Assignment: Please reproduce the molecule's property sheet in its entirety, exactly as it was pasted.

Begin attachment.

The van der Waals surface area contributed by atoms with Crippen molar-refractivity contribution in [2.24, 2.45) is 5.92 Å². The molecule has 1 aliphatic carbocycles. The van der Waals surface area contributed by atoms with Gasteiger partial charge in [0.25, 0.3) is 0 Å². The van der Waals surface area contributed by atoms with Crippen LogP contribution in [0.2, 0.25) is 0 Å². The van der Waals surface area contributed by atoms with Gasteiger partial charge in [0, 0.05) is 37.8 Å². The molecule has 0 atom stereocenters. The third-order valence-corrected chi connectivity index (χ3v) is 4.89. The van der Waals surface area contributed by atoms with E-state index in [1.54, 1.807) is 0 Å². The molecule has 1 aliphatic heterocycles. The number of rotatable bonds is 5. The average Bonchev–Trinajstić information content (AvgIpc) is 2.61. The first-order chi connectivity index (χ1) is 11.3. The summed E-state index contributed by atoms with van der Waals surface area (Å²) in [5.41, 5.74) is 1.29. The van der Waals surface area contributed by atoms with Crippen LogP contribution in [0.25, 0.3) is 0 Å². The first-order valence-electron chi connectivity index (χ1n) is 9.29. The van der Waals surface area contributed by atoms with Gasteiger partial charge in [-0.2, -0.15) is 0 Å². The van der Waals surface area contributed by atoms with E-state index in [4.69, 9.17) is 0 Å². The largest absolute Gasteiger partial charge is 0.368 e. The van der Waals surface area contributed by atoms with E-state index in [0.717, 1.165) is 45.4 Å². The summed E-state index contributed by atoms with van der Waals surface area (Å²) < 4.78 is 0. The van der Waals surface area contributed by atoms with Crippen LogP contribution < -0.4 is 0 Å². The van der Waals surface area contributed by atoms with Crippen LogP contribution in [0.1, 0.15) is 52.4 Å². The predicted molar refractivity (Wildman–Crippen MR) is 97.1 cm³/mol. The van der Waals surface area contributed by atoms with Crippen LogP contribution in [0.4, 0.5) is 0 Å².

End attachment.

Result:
The van der Waals surface area contributed by atoms with Crippen molar-refractivity contribution in [2.24, 2.45) is 5.92 Å². The molecule has 1 aliphatic carbocycles. The van der Waals surface area contributed by atoms with Gasteiger partial charge in [0.25, 0.3) is 0 Å². The van der Waals surface area contributed by atoms with Crippen LogP contribution in [0.2, 0.25) is 0 Å². The van der Waals surface area contributed by atoms with Gasteiger partial charge in [0, 0.05) is 37.8 Å². The molecule has 0 atom stereocenters. The third-order valence-corrected chi connectivity index (χ3v) is 4.89. The van der Waals surface area contributed by atoms with E-state index in [1.54, 1.807) is 0 Å². The molecule has 1 aliphatic heterocycles. The number of rotatable bonds is 5. The average Bonchev–Trinajstić information content (AvgIpc) is 2.61. The first-order chi connectivity index (χ1) is 11.3. The summed E-state index contributed by atoms with van der Waals surface area (Å²) in [5.41, 5.74) is 1.29. The van der Waals surface area contributed by atoms with Crippen LogP contribution in [0.25, 0.3) is 0 Å². The first-order valence-electron chi connectivity index (χ1n) is 9.29. The van der Waals surface area contributed by atoms with Gasteiger partial charge in [-0.2, -0.15) is 0 Å². The van der Waals surface area contributed by atoms with E-state index in [4.69, 9.17) is 0 Å². The largest absolute Gasteiger partial charge is 0.368 e. The van der Waals surface area contributed by atoms with E-state index in [0.717, 1.165) is 45.4 Å². The summed E-state index contributed by atoms with van der Waals surface area (Å²) < 4.78 is 0. The van der Waals surface area contributed by atoms with Crippen LogP contribution < -0.4 is 0 Å². The van der Waals surface area contributed by atoms with Crippen LogP contribution in [0.1, 0.15) is 52.4 Å². The predicted molar refractivity (Wildman–Crippen MR) is 97.1 cm³/mol. The van der Waals surface area contributed by atoms with Crippen LogP contribution in [0.4, 0.5) is 0 Å².